In this DIY tutorial, I show you how to distress painted furniture using wood stain and creme wax. These simple techniques show you how to revive old furniture for a rustic aged look.
In fact, I use this simple furniture distressing technique to upcycle and sell used furniture for profit.
Some of the skills you will learn in this step by step tutorial are:
- How to Paint Wood Distressed White
- Distress White Paint
- How To Distress White Painted Wood
- Best Wax for Furniture Distressing
- And much more.
Consider downloading my comprehensive guide for distressing furniture.
This guide includes:
- 23 Page PDF Guide
- 3 Video Tutorials
- Photo Illustrations for All Steps
- Material/Tool List
- Table of Contents for Easy Navigation
- FREE Chalk Paint Recipe
In this tutorial, learn how to distress painted furniture without using chalk paint or milk paint. These different methods show you an easy way to revive old furniture or distress bare wood furniture.
A few years ago, I built 2 console tables using raw wood for a friend.
In order to match the farmhouse style and shabby chic decor in my friend's home, I painted and distressed the tables using wood stain and creme wax for a similar look.
Also, be sure to download the complete furniture distressing guide.
- Paint Entire Piece of Furniture
For the first step, paint the furniture with 2 coats of paint. Satin or semi-gloss white paint works best.
Apply the first coat of paint evenly without using too much paint.
As a quick tip, use a thin coat of primer on bare wood or on an already painted surface.
Next, apply a second coat of paint after the first coat completely dries.
Semi-gloss or satin/eggshell paint works best for distressing painted furniture.
The sheen makes it easier to wipe off distressed areas as I’ll show you in later step.
Keep in mind, flat or matte paint can be distressed.
However, you lose control over the distressing process.
- Sand Painted Furniture (Optional)
Use a sanding block, orbital sander, or hand sander to sand the corners and edges of the painted finish.
Any grit between 120 grit and 220 grit sandpaper work well.
The light sanding should expose the bare wood in areas of the furniture which get handled most often.
- Apply Stain or Wax to Paint
You should use contrasting colors for the best results. In other words, light stain or wax on dark paint and dark stain or wax on light paint.
For a vintage look, use gray wood stain to distrtess white painted furniture.
Brown creme wax produces a stronger distressed look.
First, apply wood stain to a section of the painted furniture with a brush, staining pad, or rag.
The section should be small enough to wipe on and wipe off within 10 minutes.
Also, chip brushes work well to apply stain to paint. They are inexpensive and produce a natural look.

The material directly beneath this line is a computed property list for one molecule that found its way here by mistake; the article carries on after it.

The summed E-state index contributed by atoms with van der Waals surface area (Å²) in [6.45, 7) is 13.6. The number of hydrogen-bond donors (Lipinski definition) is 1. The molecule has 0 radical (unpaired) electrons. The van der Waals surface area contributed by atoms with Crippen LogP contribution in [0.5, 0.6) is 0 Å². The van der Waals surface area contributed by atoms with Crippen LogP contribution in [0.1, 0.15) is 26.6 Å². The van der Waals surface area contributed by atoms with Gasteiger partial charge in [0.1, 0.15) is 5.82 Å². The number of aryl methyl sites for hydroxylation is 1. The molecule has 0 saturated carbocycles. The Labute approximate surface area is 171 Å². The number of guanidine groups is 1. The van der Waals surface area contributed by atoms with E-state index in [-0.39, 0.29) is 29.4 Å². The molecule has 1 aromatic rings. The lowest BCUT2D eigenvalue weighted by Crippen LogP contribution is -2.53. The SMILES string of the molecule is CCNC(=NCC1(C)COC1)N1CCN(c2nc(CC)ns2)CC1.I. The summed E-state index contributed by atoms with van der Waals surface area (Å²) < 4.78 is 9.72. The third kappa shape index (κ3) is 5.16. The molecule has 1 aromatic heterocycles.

These brushes work better than rags for this furniture distressing technique.
The creme wax is very thick and dries very quickly.
Therefore, a nitrile glove and your hand works best to spread the creme wax over the paint.
If you try to use a brush, it will dry very quickly.
- Wipe Excess
Use a rag to wipe the stain or wax from the paint until you achieve the distressed look.
The paint sheen allows you to control the distressed look.
However, the stain will absorb into the paint no matter how much you wipe.
The more you wipe the more stain will be removed.
The stain will saturate the corners, seams, and other hard to reach places.
Obviously, this makes the furniture look naturally distressed.
- Move to Next Section and Repeat
Move to the next section and repeat the process.
- Allow to Dry
Allow the stain or creme wax to dry for 12 to 24 hours.
- Seal Distressed Furniture
As a last step, apply a water-based sealer or wax top coat to protect the distressed finish.
To protect and seal the distressed finish, use 3 coats of polycrylic.
As a quick tip, lightly hand sand with 220grit sandpaper between coats for better protection.
- Stain or Creme Wax for Distressing Painted Furniture
Ultimately, both furniture distressing techniques produced awesome results.
The dark creme wax produced a more distressed unique look.
I used the entire can of wax for the console table and the can was $10.00.
Also, the wax required a bit more elbow grease.
The stain produced a vintage look and was a bit easier to apply and control.
Also, the stain goes a very long way. I could distress 15 to 20 console tables with one can of stain.
The 32 ounce can of stain costs $16.00.
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Rust-Oleum 1993502 Painter's Touch Brush Multi-Purpose Enamel Paint, 1 Quarts (Pack of 1), Semi-Gloss White, 32 Fl Oz
Jolie Finishing Wax - Protective topcoat Paint - Use on interior furniture, cabinets, walls, home decor and accessories - Odor-Free, Non-Hazardous - Brown - 120 mL
Varathane 269394 Premium Fast Dry Wood Stain, Quart, Weathered Gray
How to Distress White Painted Wood Furniture Video Tutorial
There are several things which are difficult to fully explain with words and images, so be sure to check out the video tutorial below!
Is Dark Wax or Wood Stain Better for Distressing Furniture?
Ultimately, I prefer to distress furniture with wood stain over dark wax.
Wood stain is more forgiving, easier to apply, and produces a vintage antique look on the distressed piece.
I encourage you to explore different ways to antique furniture by using different paint colors.
Let me know in the comments if you prefer wood stain or creme wax to distress white paint.
Before you go, consider subscribing to my YouTube channel for more DIY tutorials like this one.
Frequently Asked Questions
Latex paint with a satin or semi-gloss sheen works best to distress furniture.
Apply wood stain or creme wax over paint and wipe it off to make it look aged and rustic.
Sand the corners and edges to remove the paint is the easiest way to distress painted wood furniture.
Applying wood stain over painted wood furniture produces a distressed, aged look.